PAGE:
Evaluation of an HIV/STD Sexual Risk-Reduction Intervention for Pregnant African American Adolescents Attending a Prenatal Clinic in an Urban Public Hospital

Preliminary Evidence of Efficacy

Ralph DiClemente, G. M. Wingood, E. Rose, J. M. Sales, R. A. Crosby

Research output: Contribution to journalArticle

Abstract

Study Objective: To evaluate an intervention to reduce HIV/STD-associated behaviors and enhance psychosocial mediators for pregnant African-American adolescents. Design: A randomized controlled trial. Participants completed baseline and follow-up assessments. Setting: An urban public hospital in the Southeastern U.S. Participants: Pregnant African-American adolescents (N = 170), 14-20 years of age, attending a prenatal clinic. Intervention: Intervention participants received two 4-hr group sessions enhancing self-concept and self-worth, HIV/STD prevention skills, and safer sex practices. Participants in the comparison condition received a 2-hr session on healthy nutrition. Main Outcome Measures: Consistent condom use. Results: Intervention participants reported greater condom use at last intercourse (adjusted odds ratio = 3.9, P = 0.05) and consistent condom use (AOR = 7.9, P = 0.05), higher sexual communication frequency, enhanced ethnic pride, higher self-efficacy to refuse risky sex, and were less likely to fear abandonment as a result of negotiating safer sex. Conclusions: Interventions for pregnant African-American adolescents can enhance condom use and psychosocial mediators.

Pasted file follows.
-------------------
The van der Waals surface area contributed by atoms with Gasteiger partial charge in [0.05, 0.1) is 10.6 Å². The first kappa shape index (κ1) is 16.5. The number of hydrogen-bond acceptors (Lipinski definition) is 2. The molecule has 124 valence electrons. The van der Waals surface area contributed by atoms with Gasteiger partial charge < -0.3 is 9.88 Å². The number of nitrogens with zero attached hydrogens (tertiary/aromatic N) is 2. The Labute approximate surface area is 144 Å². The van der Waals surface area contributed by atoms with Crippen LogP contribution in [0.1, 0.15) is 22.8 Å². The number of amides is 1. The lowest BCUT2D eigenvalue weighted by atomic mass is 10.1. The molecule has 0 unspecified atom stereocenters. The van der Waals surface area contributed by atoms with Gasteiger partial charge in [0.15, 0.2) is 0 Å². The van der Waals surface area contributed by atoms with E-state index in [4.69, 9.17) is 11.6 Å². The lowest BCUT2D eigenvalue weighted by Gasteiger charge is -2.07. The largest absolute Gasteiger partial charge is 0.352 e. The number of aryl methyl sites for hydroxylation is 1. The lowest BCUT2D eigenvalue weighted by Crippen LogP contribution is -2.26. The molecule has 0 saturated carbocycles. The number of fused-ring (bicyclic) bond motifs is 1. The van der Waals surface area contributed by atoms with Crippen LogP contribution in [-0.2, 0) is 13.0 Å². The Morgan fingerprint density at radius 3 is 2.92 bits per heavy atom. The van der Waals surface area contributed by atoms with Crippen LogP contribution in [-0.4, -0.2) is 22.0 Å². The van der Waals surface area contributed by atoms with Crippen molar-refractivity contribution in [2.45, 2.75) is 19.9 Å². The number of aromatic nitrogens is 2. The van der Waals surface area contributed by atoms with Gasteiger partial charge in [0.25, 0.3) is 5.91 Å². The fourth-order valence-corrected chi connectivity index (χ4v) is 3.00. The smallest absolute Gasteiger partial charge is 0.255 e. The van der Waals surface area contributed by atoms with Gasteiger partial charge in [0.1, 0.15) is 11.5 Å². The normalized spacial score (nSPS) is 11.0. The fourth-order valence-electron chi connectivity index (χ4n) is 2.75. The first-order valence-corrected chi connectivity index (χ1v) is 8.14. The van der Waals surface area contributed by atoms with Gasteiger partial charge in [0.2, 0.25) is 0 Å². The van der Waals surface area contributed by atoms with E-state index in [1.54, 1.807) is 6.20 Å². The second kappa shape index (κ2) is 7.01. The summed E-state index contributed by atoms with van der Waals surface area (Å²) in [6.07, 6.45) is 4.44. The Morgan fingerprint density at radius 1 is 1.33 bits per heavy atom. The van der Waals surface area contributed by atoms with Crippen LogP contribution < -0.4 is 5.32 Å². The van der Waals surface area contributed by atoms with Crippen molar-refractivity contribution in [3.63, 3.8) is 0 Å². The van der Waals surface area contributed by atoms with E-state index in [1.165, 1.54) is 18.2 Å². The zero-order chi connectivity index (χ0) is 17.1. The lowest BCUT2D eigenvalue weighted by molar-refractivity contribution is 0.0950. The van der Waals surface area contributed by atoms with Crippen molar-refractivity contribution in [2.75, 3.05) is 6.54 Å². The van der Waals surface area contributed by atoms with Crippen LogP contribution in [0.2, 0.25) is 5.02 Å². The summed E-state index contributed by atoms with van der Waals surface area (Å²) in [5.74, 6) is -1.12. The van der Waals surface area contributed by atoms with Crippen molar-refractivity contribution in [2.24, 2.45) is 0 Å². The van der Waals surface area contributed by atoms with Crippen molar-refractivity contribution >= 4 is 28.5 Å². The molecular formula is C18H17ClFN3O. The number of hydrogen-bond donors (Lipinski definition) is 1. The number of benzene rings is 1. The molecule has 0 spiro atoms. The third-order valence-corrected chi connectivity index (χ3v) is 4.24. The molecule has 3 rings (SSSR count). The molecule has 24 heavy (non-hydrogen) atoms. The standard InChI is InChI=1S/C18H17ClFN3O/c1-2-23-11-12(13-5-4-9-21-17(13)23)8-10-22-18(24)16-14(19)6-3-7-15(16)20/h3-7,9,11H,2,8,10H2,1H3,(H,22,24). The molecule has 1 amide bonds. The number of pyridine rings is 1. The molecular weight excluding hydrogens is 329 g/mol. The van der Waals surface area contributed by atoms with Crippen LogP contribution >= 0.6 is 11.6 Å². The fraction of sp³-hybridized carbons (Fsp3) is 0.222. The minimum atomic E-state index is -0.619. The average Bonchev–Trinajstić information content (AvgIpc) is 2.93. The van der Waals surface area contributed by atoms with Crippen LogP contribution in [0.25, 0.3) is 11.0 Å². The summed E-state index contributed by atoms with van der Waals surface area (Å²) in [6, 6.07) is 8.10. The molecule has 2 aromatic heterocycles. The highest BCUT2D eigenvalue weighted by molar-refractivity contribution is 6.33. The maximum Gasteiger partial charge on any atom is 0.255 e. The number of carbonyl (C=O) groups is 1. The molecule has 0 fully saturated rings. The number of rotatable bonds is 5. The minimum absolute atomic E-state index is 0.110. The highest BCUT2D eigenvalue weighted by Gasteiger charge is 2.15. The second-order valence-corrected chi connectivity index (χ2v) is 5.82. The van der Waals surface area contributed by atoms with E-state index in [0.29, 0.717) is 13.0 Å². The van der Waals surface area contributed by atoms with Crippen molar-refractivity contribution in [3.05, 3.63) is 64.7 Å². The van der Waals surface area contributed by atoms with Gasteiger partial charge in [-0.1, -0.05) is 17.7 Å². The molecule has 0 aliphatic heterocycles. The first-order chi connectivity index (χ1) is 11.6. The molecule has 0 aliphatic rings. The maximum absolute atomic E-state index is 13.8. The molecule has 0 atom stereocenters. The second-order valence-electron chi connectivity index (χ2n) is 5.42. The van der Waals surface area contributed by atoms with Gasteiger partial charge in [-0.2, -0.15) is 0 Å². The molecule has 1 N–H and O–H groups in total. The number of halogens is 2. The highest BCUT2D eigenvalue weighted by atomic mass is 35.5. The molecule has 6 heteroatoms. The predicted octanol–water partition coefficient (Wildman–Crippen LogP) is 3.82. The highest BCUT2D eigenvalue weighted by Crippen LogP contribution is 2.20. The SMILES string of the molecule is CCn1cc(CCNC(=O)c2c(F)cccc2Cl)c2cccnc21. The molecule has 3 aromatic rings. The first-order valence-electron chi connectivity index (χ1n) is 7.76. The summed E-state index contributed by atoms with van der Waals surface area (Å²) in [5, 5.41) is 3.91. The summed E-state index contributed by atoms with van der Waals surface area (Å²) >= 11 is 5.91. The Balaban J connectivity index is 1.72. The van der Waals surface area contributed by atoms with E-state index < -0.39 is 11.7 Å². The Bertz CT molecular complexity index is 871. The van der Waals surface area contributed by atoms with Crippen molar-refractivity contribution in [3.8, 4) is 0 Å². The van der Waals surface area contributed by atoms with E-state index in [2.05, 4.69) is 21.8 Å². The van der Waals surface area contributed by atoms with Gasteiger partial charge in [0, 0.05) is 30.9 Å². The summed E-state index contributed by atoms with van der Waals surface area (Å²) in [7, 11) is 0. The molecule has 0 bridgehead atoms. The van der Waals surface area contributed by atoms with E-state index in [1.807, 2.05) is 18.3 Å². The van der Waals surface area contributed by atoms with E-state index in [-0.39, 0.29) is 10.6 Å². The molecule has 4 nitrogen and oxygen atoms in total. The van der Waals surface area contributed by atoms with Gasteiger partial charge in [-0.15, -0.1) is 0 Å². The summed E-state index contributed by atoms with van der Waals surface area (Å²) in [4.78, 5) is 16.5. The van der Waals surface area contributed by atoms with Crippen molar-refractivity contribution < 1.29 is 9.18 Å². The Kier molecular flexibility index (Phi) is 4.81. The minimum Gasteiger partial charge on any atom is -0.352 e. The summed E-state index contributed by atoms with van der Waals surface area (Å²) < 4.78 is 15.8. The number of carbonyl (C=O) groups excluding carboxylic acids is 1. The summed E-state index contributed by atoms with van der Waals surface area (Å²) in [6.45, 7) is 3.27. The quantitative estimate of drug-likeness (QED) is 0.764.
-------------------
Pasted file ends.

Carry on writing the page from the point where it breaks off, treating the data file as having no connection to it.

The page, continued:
Original languageEnglish (US)
Pages (from-to)32-38
Number of pages7
JournalJournal of Pediatric and Adolescent Gynecology
Volume23
Issue number1
DOIs
StatePublished - Feb 1 2010

Fingerprint

Public Hospitals
Urban Hospitals
Condoms
Risk Reduction Behavior
Sexually Transmitted Diseases
African Americans
HIV
Safe Sex
Negotiating
Self Efficacy
Self Concept
Fear
Randomized Controlled Trials
Odds Ratio
Communication
Outcome Assessment (Health Care)

Keywords

  • Adolescent
  • African-American
  • HIV/STD prevention intervention
  • Pregnant

ASJC Scopus subject areas

  • Pediatrics, Perinatology, and Child Health
  • Obstetrics and Gynecology

Cite this

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abstract = "Study Objective: To evaluate an intervention to reduce HIV/STD-associated behaviors and enhance psychosocial mediators for pregnant African-American adolescents. Design: A randomized controlled trial. Participants completed baseline and follow-up assessments. Setting: An urban public hospital in the Southeastern U.S. Participants: Pregnant African-American adolescents (N = 170), 14-20 years of age, attending a prenatal clinic. Intervention: Intervention participants received two 4-hr group sessions enhancing self-concept and self-worth, HIV/STD prevention skills, and safer sex practices. Participants in the comparison condition received a 2-hr session on healthy nutrition. Main Outcome Measures: Consistent condom use. Results: Intervention participants reported greater condom use at last intercourse (adjusted odds ratio = 3.9, P = 0.05) and consistent condom use (AOR = 7.9, P = 0.05), higher sexual communication frequency, enhanced ethnic pride, higher self-efficacy to refuse risky sex, and were less likely to fear abandonment as a result of negotiating safer sex. Conclusions: Interventions for pregnant African-American adolescents can enhance condom use and psychosocial mediators.",
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